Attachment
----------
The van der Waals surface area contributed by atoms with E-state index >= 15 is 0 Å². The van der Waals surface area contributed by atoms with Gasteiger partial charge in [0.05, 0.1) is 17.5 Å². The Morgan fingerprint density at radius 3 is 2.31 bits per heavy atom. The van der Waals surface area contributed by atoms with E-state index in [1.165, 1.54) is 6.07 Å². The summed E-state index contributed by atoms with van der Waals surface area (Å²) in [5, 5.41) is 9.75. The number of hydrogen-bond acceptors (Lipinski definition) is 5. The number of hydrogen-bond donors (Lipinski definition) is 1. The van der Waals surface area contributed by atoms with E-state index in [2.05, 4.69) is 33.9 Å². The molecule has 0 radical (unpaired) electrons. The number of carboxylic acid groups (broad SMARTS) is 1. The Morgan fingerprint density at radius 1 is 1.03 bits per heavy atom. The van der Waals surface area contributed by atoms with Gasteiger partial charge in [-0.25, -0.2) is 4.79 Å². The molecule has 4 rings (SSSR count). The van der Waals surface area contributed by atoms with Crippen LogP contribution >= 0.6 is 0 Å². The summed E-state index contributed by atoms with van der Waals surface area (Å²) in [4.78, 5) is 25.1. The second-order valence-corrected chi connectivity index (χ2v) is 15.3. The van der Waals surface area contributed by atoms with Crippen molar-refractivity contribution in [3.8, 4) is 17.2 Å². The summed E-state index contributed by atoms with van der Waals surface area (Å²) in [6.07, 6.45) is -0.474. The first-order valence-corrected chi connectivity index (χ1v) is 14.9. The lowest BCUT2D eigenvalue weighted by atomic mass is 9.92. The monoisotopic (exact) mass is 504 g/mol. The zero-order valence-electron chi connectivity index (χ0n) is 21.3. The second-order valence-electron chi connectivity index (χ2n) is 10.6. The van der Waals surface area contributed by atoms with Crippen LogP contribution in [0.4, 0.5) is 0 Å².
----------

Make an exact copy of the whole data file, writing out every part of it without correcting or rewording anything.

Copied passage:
The van der Waals surface area contributed by atoms with E-state index >= 15 is 0 Å². The van der Waals surface area contributed by atoms with Gasteiger partial charge in [0.05, 0.1) is 17.5 Å². The Morgan fingerprint density at radius 3 is 2.31 bits per heavy atom. The van der Waals surface area contributed by atoms with E-state index in [1.165, 1.54) is 6.07 Å². The summed E-state index contributed by atoms with van der Waals surface area (Å²) in [5, 5.41) is 9.75. The number of hydrogen-bond acceptors (Lipinski definition) is 5. The number of hydrogen-bond donors (Lipinski definition) is 1. The van der Waals surface area contributed by atoms with E-state index in [2.05, 4.69) is 33.9 Å². The molecule has 0 radical (unpaired) electrons. The number of carboxylic acid groups (broad SMARTS) is 1. The Morgan fingerprint density at radius 1 is 1.03 bits per heavy atom. The van der Waals surface area contributed by atoms with Gasteiger partial charge in [-0.25, -0.2) is 4.79 Å². The molecule has 4 rings (SSSR count). The van der Waals surface area contributed by atoms with Crippen LogP contribution >= 0.6 is 0 Å². The summed E-state index contributed by atoms with van der Waals surface area (Å²) in [4.78, 5) is 25.1. The second-order valence-corrected chi connectivity index (χ2v) is 15.3. The van der Waals surface area contributed by atoms with Crippen molar-refractivity contribution in [3.8, 4) is 17.2 Å². The summed E-state index contributed by atoms with van der Waals surface area (Å²) in [6.07, 6.45) is -0.474. The first-order valence-corrected chi connectivity index (χ1v) is 14.9. The lowest BCUT2D eigenvalue weighted by atomic mass is 9.92. The monoisotopic (exact) mass is 504 g/mol. The zero-order valence-electron chi connectivity index (χ0n) is 21.3. The second-order valence-electron chi connectivity index (χ2n) is 10.6. The van der Waals surface area contributed by atoms with Crippen LogP contribution in [0.4, 0.5) is 0 Å².